When going to a concert, it’s best not to hold any valuables or accessories that just look expensive. In a crowd of people, personal belongings can get lost (or, unfortunately, stolen!) easily, and it’s incredibly difficult to find them once they’re gone. Stick to bringing less-valuable possessions and a small bag to keep your stuff in one place. You’ll be happy with the convenient concert-going experience you’ll have.

Related Reading: Five unfortunate thefts in music

Do Keep Essential Items:

Events usually have a first-aid table available, and the staff has essential items on hand to help you, but once the crowd starts amassing, it takes time to locate these people and make your way to them. In such a scenario, you’ll thank yourself for keeping a few supplies with you. Especially if you take regular medication!

Also, since your home or hotel might be far from where the musical event is held, remember you’ll need to keep your phone charged. Keeping a small portable charger with you is one of the easiest ways to keep your phone charged. The best part is that they’re generally inexpensive and will aid your phone’s dying battery.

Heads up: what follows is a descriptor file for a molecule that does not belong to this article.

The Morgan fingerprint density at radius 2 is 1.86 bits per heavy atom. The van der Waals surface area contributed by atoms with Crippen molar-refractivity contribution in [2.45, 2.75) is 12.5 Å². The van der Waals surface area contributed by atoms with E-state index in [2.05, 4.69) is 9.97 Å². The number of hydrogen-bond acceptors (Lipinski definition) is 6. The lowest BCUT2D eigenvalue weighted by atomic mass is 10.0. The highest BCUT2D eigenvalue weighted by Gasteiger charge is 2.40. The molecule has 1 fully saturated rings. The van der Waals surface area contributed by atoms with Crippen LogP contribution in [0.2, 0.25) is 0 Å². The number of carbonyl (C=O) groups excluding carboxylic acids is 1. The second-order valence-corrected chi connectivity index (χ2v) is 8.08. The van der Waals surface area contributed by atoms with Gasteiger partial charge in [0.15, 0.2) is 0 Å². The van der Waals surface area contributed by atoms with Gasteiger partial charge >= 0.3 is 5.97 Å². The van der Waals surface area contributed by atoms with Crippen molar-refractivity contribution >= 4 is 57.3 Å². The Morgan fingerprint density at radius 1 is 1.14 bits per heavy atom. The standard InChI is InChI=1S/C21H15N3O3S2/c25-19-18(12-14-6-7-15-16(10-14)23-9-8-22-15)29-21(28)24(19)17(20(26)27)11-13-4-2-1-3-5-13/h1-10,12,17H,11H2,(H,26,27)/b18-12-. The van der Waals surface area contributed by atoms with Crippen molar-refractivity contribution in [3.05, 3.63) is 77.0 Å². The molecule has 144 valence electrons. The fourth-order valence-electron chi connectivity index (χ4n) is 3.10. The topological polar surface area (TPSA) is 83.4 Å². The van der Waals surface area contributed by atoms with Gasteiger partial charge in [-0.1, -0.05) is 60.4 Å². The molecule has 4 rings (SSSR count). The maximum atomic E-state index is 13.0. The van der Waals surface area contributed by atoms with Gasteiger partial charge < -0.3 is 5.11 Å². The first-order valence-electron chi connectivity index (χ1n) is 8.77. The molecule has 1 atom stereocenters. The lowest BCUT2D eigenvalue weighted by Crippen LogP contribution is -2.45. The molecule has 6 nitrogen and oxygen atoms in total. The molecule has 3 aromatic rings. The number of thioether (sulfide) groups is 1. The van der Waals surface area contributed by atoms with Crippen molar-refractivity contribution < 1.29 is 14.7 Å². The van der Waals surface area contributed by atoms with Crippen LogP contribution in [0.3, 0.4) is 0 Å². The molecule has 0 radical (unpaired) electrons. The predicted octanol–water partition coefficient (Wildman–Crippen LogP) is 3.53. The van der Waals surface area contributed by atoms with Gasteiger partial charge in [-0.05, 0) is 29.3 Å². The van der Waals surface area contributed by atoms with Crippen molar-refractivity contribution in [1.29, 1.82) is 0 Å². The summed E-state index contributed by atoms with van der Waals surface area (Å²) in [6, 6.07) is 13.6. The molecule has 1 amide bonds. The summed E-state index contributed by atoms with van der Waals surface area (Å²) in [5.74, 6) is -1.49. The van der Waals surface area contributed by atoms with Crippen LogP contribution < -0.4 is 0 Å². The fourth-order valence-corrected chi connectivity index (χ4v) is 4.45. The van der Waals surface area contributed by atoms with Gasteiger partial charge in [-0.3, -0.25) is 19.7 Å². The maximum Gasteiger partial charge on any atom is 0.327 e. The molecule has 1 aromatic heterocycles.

Keep Your Arms In Front of Your Body:

While the image conjured up by this description may sound strange, it can make for a more comfortable and secure concert experience. In an event with a packed crowd where you cannot quickly exit, it’s important to give yourself room to breathe. Do this by holding your arms near your chest. You may want to cover your head as well. Also, keep a bit of space between your arms and body, as this creates more distance between you and others around you to prevent injuries to your lungs.

Drink Responsibly:

If you’re under the legal age for drinking alcohol, this should be a moot point at a concert. But if you’re of legal age, remember not to become intoxicated before or during a concert. Alcohol causes dehydration, making you more likely to faint or pass out. We know that concerts are meant for fun, but getting drunk in a crowded place will cause you to forget all the necessary steps to stay safe. That’s the last thing you want to have to happen. Be responsible for yourself and others!

Wear Ear Plugs: